As this monograph demonstrates, the Estate’s path from independence to integration with the GC was a convoluted one. For almost two decades after 1915, the Estate had no legal identity; only in January 1933 was it incorporated under California laws. No doubt its existence in legal limbo encouraged W. C. White’s unorthodox behavior: sending manuscripts to Madison College press rather than to the Review and Pacific presses, releasing unpublished documents without authorization, and supporting Julius White and other leaders of independent ministries.
But little by little, Watson and McElhany tamed this West Coast bronco. In 1933 GC officials met with the Trustees to discuss unauthorized releases. In 1934, they jointly developed a six-point plan for approving such releases. In 1935, they addressed issues like delays in approving defense documents, handling royalties, and book publication. In 1936, after Watson returned to Australia, McElhany took his place on the Estate Board. In 1937, following W. C. White’s death, his now chastened son Arthur became secretary of the Estate Board. In January 1938 Estate materials were shipped to Takoma Park. In 1939 the GC Corporation certified the 1934 Bill of Sale and declared that the Estate’s debts were paid in full.
By applying a social science perspective to examine patterns of authority and tensions within leadership styles, Valentine offers us a refreshingly new paradigm for understanding the 1930s, a neglected period in our history. But as the late Ben McArthur would say, “Look at the bigger picture, Brian!” As I see it, this tempest in a teapot over control of the White Estate is symptomatic of a much larger conflict between “the Mavericks” and “the Bureaucrats.”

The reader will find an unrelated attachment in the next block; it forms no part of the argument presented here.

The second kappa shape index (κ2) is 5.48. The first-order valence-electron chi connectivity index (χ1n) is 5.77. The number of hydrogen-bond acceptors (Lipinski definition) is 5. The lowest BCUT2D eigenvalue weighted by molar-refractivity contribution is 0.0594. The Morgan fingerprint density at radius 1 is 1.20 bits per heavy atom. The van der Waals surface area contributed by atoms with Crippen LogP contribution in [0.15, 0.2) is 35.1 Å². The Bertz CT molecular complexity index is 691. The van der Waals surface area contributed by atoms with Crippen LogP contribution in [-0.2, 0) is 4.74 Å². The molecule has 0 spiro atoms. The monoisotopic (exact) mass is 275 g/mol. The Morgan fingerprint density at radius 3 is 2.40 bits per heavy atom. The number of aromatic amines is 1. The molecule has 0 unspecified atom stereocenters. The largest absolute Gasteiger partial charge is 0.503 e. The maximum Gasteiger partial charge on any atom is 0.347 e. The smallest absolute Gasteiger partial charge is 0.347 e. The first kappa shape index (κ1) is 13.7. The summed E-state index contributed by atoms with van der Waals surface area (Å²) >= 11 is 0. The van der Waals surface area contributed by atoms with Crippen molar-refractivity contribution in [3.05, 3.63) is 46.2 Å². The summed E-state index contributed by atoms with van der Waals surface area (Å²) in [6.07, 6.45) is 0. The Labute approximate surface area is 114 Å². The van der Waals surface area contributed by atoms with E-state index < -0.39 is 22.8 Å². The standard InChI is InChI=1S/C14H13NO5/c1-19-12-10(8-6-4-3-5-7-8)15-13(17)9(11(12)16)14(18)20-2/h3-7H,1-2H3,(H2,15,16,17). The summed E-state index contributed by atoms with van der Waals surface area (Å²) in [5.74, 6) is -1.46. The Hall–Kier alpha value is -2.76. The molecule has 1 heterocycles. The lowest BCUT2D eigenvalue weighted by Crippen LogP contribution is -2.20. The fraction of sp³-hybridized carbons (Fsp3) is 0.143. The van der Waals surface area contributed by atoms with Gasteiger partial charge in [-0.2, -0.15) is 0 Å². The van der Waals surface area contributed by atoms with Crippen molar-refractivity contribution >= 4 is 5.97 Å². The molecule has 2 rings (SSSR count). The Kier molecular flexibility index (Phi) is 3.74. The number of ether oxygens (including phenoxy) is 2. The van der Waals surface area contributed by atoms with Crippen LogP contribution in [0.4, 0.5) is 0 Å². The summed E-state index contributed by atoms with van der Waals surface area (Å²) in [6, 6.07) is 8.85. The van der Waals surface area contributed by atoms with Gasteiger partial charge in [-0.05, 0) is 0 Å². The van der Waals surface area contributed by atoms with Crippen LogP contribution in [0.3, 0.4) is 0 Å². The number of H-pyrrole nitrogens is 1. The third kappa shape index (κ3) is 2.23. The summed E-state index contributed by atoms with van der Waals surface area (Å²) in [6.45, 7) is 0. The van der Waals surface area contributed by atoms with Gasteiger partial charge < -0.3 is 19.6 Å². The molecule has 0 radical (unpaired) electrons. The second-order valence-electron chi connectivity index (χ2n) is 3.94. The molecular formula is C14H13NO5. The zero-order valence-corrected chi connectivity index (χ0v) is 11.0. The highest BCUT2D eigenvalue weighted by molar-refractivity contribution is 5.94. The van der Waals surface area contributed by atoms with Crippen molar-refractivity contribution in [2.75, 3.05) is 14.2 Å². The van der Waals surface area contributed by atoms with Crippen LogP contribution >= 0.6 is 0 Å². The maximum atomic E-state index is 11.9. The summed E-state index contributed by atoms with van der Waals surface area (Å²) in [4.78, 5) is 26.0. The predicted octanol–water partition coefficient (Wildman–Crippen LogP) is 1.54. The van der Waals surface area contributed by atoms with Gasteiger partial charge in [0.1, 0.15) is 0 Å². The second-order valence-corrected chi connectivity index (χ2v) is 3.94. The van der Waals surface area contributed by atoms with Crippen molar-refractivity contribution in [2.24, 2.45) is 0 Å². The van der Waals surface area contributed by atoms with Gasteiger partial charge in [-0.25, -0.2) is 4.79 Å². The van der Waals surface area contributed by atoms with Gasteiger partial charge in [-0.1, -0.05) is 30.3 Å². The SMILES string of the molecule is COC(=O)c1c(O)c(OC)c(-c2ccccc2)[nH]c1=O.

Mavericks (like the Whites, Bates, Loughborough, and Haskell), arising in the first half of the 19th Century, followed God’s leading, chose their own ministerial territories, took dreams and visions seriously, accepted faith healings and exorcisms, engaged in heated debates, and formed ad hoc committees to accomplish tasks and then disband.
By contrast, the Bureaucrats (like Watson, McElhany, Branson, Evans, and Kern), born in the late 19th Century, followed guidelines and policies, were assigned their posts of duty, never saw Ellen White in vision, shunned faith healings and exorcisms, sought agreement and compliance, and served on large, permanent committees. Born in different generations and following different paradigms, it is understandable why W. C. White, the maverick, and C. H. Watson, the bureaucrat, could not agree on many things. Only in the 1940s, after the original mavericks on the White Estate Board were replaced with bureaucrats, was the marriage between the Estate and the GC harmonious.
Brian E. Strayer is Professor Emeritus of History at Andrews University.
Image Credit: Adventist Book Centre - Sydney.